And I think this is the point of no return for Jimmy — the point at which it’s absolutely inevitable that he’ll become Saul Goodman, unscrupulous, lying, deceitful, dishonest, crooked as crooked can be. Because he tried, at least sometimes, playing by the rules and the result is, he’s always down. I don’t think he’ll play by the rules any more.

At the end of the episode and the season, Jimmy has just regained his law license — by faking sincerity more skillfully than he had faked it before —, and we learn that he’s not going to practice under his own name but under the name Saul Goodman. The key point is that Kim learns it at the same moment that we do. He hasn’t told her. He has shut her out, just as he had earlier shut out Chuck, though for far less reason, since Kim has been far better to him than he ever deserved. Kim now sees that there is nothing fully human behind the mask. I don’t see how she can ever trust him again.

from Welles to Saul

Here’s a passage from the Preface to my new book The Year of Our Lord 1943:

Touch of Evil, that Gothic masterpiece by Orson Welles, begins with the most famous tracking shot in the history of cinema. In muted light, we see a close-up of a kitchen timer attached to what appears to be an explosive device, held in a man’s hands. The camera pulls back to show him darting towards a nearby automobile: he sets the time — it looks like around three minutes — then furtively drops the device in the car’s trunk and scampers off. We are, we now see, in a city at night. The camera remains focused on the car as an oldish man and a young woman get into it and drive away. The camera pulls back to the rooftops and tracks backwards ahead of the car, which is soon stopped by some goats in the road. As various people move in and out of the frame, the camera continues its retreat and soon picks up a couple walking down the street. Eventually the car, having overcome its obstacles, re-enters the frame; its driver and the couple come simultaneously to a border crossing. Conversation ensues with the border patrol. When the car is waved through, it passes out of the frame; the camera stays with the couple as they embrace. Then their kiss is interrupted by the blast and flash of an explosion.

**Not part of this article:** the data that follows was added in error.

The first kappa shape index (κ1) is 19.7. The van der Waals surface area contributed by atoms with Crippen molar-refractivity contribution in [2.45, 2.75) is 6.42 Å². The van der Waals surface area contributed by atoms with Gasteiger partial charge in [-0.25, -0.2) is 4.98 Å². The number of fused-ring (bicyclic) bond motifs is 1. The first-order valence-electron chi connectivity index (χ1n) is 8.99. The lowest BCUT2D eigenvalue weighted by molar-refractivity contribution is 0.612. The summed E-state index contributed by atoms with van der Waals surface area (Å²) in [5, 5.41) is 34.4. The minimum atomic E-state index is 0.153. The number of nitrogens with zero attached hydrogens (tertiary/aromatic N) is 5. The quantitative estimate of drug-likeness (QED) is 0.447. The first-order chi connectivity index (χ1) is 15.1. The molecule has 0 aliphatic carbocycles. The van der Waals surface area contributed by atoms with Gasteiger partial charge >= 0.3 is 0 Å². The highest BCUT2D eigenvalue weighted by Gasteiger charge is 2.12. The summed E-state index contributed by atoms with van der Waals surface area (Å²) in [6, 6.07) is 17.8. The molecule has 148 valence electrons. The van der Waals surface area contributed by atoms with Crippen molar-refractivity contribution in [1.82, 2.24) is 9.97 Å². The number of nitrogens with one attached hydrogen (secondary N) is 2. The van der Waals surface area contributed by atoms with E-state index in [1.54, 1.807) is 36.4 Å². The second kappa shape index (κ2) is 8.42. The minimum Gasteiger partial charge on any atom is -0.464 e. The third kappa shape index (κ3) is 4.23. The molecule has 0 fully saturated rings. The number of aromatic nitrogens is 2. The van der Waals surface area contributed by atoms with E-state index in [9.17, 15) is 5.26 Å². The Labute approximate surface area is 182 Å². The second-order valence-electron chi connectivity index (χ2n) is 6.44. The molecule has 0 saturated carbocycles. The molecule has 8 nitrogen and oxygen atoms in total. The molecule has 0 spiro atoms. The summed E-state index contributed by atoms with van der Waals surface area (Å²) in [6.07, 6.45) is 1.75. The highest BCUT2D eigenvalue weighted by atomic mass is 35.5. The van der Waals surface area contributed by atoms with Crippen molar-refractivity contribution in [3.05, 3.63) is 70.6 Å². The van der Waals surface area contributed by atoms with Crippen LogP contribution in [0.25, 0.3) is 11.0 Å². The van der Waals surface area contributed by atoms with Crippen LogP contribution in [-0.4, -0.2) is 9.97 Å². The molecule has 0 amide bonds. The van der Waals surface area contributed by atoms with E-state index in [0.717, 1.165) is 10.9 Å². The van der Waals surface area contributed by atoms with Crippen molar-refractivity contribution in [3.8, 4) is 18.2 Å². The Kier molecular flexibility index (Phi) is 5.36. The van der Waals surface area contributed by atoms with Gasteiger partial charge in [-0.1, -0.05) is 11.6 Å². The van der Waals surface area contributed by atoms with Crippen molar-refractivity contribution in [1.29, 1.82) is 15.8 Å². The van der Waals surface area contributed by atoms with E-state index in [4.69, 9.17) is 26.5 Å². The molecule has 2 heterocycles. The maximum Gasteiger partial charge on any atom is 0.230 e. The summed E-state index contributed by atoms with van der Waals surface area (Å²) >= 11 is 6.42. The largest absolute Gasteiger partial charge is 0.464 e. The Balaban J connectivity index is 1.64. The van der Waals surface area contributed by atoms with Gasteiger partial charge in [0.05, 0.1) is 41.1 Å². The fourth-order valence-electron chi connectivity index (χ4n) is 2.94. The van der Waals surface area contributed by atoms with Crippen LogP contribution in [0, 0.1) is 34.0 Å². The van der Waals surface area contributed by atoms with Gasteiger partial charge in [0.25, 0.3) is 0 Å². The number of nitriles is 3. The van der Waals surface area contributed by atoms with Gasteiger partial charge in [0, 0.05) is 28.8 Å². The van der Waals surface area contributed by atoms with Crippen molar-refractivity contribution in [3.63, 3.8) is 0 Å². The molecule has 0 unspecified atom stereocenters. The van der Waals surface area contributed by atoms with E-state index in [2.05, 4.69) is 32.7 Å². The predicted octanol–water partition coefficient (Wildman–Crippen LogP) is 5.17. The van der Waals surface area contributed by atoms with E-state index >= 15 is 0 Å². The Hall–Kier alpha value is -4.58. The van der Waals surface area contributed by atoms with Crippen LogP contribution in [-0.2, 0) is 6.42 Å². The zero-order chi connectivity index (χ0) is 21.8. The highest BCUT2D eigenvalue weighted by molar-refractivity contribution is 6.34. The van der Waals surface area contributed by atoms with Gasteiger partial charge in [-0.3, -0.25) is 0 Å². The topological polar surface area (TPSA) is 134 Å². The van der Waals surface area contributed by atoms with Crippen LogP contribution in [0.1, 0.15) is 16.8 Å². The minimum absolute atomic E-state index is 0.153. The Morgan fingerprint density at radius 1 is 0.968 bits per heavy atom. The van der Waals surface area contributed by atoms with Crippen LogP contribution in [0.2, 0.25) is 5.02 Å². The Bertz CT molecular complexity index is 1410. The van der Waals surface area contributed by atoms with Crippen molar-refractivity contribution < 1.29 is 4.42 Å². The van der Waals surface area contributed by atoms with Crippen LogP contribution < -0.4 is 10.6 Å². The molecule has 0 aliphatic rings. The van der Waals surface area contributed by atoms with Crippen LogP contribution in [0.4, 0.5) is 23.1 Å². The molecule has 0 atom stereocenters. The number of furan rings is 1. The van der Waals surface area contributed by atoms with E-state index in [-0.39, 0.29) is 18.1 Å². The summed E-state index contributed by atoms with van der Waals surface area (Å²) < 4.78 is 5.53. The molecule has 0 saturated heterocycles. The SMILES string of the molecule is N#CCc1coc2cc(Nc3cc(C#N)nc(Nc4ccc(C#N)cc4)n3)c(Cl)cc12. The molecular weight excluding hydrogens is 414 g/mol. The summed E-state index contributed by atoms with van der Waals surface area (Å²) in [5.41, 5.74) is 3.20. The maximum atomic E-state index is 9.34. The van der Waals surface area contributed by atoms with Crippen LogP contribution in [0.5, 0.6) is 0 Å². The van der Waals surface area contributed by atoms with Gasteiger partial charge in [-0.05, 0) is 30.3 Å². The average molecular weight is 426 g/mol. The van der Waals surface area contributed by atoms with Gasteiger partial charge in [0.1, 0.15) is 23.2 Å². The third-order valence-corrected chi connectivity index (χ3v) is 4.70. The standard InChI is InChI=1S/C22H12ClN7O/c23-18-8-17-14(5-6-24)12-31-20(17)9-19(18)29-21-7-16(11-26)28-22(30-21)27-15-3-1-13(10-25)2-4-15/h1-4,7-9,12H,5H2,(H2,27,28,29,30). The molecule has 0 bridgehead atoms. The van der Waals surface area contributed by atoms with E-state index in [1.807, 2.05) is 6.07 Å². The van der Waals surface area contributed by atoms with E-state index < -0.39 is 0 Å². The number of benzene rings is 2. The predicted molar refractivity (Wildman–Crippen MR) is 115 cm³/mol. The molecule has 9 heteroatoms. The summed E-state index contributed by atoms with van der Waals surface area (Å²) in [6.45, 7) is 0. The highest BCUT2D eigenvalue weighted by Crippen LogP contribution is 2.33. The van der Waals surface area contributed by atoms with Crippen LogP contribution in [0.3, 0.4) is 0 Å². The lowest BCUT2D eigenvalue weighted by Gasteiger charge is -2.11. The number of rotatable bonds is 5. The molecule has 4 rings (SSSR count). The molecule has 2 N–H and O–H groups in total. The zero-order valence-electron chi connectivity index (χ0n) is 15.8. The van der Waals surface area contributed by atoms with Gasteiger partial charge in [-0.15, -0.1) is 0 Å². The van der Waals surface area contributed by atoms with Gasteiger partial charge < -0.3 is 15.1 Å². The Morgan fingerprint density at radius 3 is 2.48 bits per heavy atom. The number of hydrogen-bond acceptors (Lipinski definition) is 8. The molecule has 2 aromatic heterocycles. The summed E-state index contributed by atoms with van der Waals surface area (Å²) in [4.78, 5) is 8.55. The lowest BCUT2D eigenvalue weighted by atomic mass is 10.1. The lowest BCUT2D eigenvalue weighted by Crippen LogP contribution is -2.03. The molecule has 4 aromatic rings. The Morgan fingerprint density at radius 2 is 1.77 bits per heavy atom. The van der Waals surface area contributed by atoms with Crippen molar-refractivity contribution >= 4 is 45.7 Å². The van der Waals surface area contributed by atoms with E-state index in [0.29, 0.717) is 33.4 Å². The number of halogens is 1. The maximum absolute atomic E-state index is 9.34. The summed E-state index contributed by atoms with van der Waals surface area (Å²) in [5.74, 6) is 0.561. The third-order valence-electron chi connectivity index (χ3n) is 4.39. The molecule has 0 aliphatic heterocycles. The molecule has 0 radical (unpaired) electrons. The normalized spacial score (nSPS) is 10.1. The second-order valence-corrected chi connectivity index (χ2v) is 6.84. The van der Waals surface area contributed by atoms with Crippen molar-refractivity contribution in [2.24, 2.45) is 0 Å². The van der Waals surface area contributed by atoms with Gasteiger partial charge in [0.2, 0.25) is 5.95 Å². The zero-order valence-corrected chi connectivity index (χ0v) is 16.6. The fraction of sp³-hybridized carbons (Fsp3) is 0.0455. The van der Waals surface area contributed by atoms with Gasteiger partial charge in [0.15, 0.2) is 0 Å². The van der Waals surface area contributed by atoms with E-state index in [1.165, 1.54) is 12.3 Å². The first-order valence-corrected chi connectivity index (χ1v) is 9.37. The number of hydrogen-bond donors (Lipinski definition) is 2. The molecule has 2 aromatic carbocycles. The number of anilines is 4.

I have imitated Welles in this book. A chapter or section begins with one figure, whose ideas and writings are explored. Then, at a point when those ideas intersect, thematically and (roughly) temporally, with those of another figure, the focus shifts. We remain with that thinker for a while, then link to a third. Eventually the one with which we began rejoins the scene. The lives of the people who populate this book only rarely meet, or even correspond; but their ideas circulate from one to another constantly. It is this circulation I have tried to capture by an eccentric means of narration. What might correspond to the explosive device of Welles’s film I leave as an exercise for the reader.

Obviously I have thought about this scene quite a bit — which makes it more annoying to me that when I first watched an episode (208) of my favorite current TV show, Better Call Saul, I missed an absolutely brilliant homage to it. Here’s the scene, which begins, of course, at a USA-Mexico border crossing:

Single Shot Scene from “Better Call Saul” – “Fifi” (S2E8) from qiu on Vimeo.

Amazing stuff. I found online an interview with the director, Tom Schnauz, in which he doesn’t mention Welles. Let’s just let the homage be our secret, then.